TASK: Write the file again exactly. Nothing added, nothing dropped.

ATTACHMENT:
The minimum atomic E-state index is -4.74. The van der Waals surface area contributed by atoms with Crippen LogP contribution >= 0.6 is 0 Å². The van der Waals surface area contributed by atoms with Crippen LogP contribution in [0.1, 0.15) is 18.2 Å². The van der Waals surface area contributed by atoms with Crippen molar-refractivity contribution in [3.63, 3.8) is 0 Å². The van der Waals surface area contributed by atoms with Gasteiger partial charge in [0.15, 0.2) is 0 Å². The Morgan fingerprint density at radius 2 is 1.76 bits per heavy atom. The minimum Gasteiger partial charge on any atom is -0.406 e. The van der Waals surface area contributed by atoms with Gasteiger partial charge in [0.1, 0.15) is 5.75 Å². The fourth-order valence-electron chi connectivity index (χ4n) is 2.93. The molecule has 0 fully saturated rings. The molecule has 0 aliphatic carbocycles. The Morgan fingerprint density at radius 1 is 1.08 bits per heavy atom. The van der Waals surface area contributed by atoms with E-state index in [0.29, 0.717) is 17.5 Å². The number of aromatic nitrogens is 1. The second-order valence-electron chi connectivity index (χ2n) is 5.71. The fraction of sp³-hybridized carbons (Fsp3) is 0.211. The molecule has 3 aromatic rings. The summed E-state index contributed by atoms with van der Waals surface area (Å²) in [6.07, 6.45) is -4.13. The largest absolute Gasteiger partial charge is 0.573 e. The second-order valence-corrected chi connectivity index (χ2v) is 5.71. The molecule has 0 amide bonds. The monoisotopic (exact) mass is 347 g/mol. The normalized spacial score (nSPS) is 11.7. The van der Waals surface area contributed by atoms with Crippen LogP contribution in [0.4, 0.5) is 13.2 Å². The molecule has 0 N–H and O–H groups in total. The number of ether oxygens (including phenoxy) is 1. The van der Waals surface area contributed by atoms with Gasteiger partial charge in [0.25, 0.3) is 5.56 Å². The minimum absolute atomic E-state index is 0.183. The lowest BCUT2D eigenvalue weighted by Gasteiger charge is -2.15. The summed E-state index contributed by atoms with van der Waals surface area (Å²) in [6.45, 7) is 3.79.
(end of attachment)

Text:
The minimum atomic E-state index is -4.74. The van der Waals surface area contributed by atoms with Crippen LogP contribution >= 0.6 is 0 Å². The van der Waals surface area contributed by atoms with Crippen LogP contribution in [0.1, 0.15) is 18.2 Å². The van der Waals surface area contributed by atoms with Crippen molar-refractivity contribution in [3.63, 3.8) is 0 Å². The van der Waals surface area contributed by atoms with Gasteiger partial charge in [0.15, 0.2) is 0 Å². The Morgan fingerprint density at radius 2 is 1.76 bits per heavy atom. The minimum Gasteiger partial charge on any atom is -0.406 e. The van der Waals surface area contributed by atoms with Gasteiger partial charge in [0.1, 0.15) is 5.75 Å². The fourth-order valence-electron chi connectivity index (χ4n) is 2.93. The molecule has 0 fully saturated rings. The molecule has 0 aliphatic carbocycles. The Morgan fingerprint density at radius 1 is 1.08 bits per heavy atom. The van der Waals surface area contributed by atoms with E-state index in [0.29, 0.717) is 17.5 Å². The number of aromatic nitrogens is 1. The second-order valence-electron chi connectivity index (χ2n) is 5.71. The fraction of sp³-hybridized carbons (Fsp3) is 0.211. The molecule has 3 aromatic rings. The summed E-state index contributed by atoms with van der Waals surface area (Å²) in [6.07, 6.45) is -4.13. The largest absolute Gasteiger partial charge is 0.573 e. The second-order valence-corrected chi connectivity index (χ2v) is 5.71. The molecule has 0 amide bonds. The monoisotopic (exact) mass is 347 g/mol. The normalized spacial score (nSPS) is 11.7. The van der Waals surface area contributed by atoms with Crippen LogP contribution in [0.4, 0.5) is 13.2 Å². The molecule has 0 N–H and O–H groups in total. The number of ether oxygens (including phenoxy) is 1. The van der Waals surface area contributed by atoms with Gasteiger partial charge in [0.25, 0.3) is 5.56 Å². The minimum absolute atomic E-state index is 0.183. The lowest BCUT2D eigenvalue weighted by Gasteiger charge is -2.15. The summed E-state index contributed by atoms with van der Waals surface area (Å²) in [6.45, 7) is 3.79.